High level system would be exactly one Entity sytem, which has references to all the low level systems, because it needs to know everything from above.

 

Is this correct? Is a component system structured this way?

 

I'd say a bit of this is a matter of taste. 

 

There is no right or wrong answer on how to design a component system because while games are starting to shift and ship with some component system like concepts, it's still something that depending on the development team and architect who is at the helm of the design process; it all varies and sometimes significantly.

 

I generally prefer the idea that the entity framework is a core component to the engine.  The entity framework exposes an entity manager along with a component system interface.  The developers create derived classes of the component system interface for whatever logic they want to implement for the designers.  These component systems are then registered with the entity manager at start-up, allowing the entity manager to build a repository of meta data about the available components, properties associated with the components (useful for editors), etc.  

 

The beauty is that with the entity manager having all this metadata at it's finger tips, the engine simply exposes the entity manager to the remainder of the application.  Internally, the entity manager can delegate creation and destruction of components to the appropriate component systems without the developer having to find the right system and call it directly.  Our component system interface is also designed so that the component system can interact with our core engine framework and submit jobs to the task manager, register themselves as callback listeners to various systems, etc.

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I have thought about a basic architecture, what I need in my game. I want a car to go to different points controlled by AI.

 

So I think I have following low level systems: Render system, Physic system (optional), Position system, AI system, Waypoint system.

High level system would be exactly one Entity sytem, which has references to all the low level systems, because it needs to know everything from above.

 

Is this correct? Is a component system structured this way?

 

I'd say a bit of this is a matter of taste. 

 

There is no right or wrong answer on how to design a component system because while games are starting to shift and ship with some component system like concepts, it's still something that depending on the development team and architect who is at the helm of the design process; it all varies and sometimes significantly.

 

I generally prefer the idea that the entity framework is a core component to the engine.  The entity framework exposes an entity manager along with a component system interface.  The developers create derived classes of the component system interface for whatever logic they want to implement for the designers.  These component systems are then registered with the entity manager at start-up, allowing the entity manager to build a repository of meta data about the available components, properties associated with the components (useful for editors), etc.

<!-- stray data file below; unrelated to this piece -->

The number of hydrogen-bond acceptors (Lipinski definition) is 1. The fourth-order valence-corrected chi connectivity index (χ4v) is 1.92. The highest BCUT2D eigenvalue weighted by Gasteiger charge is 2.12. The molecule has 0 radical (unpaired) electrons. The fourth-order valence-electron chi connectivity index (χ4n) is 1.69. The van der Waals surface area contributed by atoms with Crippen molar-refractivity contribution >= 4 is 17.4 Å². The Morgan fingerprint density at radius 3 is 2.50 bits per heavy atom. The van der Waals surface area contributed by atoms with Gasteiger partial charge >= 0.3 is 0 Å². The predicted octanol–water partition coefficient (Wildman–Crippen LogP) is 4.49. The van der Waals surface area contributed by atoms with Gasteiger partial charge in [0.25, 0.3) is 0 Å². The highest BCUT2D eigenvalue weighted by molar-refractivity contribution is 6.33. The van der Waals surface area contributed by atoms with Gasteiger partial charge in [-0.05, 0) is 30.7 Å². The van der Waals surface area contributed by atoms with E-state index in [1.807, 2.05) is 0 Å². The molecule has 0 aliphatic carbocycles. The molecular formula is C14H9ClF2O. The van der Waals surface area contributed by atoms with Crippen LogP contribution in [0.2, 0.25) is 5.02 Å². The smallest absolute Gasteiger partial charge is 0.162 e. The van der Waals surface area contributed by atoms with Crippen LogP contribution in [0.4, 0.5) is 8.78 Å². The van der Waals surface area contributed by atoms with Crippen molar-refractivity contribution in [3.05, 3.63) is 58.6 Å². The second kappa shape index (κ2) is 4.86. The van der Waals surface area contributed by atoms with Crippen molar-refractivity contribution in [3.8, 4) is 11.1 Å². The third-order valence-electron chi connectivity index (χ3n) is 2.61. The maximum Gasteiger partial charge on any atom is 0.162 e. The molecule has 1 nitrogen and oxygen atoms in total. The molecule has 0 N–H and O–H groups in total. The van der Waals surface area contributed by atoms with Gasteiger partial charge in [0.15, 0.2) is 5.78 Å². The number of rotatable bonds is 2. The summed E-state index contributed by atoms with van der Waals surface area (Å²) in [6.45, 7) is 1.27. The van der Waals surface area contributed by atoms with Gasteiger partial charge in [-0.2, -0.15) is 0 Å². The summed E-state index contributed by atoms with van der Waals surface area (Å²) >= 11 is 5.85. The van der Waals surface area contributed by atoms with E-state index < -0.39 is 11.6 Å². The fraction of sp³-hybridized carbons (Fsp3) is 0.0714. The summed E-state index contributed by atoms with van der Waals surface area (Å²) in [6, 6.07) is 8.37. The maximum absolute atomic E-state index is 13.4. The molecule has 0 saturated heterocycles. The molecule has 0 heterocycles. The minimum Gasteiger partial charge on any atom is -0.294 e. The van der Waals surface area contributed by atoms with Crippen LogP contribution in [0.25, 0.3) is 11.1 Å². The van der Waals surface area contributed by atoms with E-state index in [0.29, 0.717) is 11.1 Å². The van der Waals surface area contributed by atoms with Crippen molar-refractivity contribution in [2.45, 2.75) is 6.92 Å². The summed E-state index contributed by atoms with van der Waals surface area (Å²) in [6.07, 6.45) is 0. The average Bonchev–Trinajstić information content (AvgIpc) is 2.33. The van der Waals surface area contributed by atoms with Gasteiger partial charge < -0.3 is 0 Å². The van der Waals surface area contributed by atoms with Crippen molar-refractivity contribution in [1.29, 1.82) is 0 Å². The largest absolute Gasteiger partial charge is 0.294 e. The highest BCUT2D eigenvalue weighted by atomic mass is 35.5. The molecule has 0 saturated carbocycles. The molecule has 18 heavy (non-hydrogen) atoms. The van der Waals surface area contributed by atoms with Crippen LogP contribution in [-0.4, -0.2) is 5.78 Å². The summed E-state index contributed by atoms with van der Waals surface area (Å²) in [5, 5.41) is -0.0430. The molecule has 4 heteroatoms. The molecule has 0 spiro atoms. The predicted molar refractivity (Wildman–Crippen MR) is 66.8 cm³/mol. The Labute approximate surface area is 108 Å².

The beauty is that with the entity manager having all this metadata at it's finger tips, the engine simply exposes the entity manager to the remainder of the application.  Internally, the entity manager can delegate creation and destruction of components to the appropriate component systems without the developer having to find the right system and call it directly.  Our component system interface is also designed so that the component system can interact with our core engine framework and submit jobs to the task manager, register themselves as callback listeners to various systems, etc.

 

 

I like your architecture and edited my architecture diagram to this:

http://i40.tinypic.com/2wggbuu.png

 

So I think, it's very similar to your description.

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I like your architecture and edited my architecture diagram to this:

http://i40.tinypic.com/2wggbuu.png

 

So I think, it's very similar to your description.

 

 

The only thing I'd caution you and possibly others about from your diagram is what you call Render System.  I often consider the rendering system the renderer, the system that interacts with OpenGL or DirectX.  The rendering system is typically something exposed by the engine itself much in the same light Physics, Input, Platform I/O, Networking, and Audio are exposed.  

 

Then you create specialized component subsystems you register with the entity framework that handle specialized behaviors.  This way you can have many component subsystems that perhaps handle specific rendering features, allowing each of those component subsystems to interact with the engine's rendering system.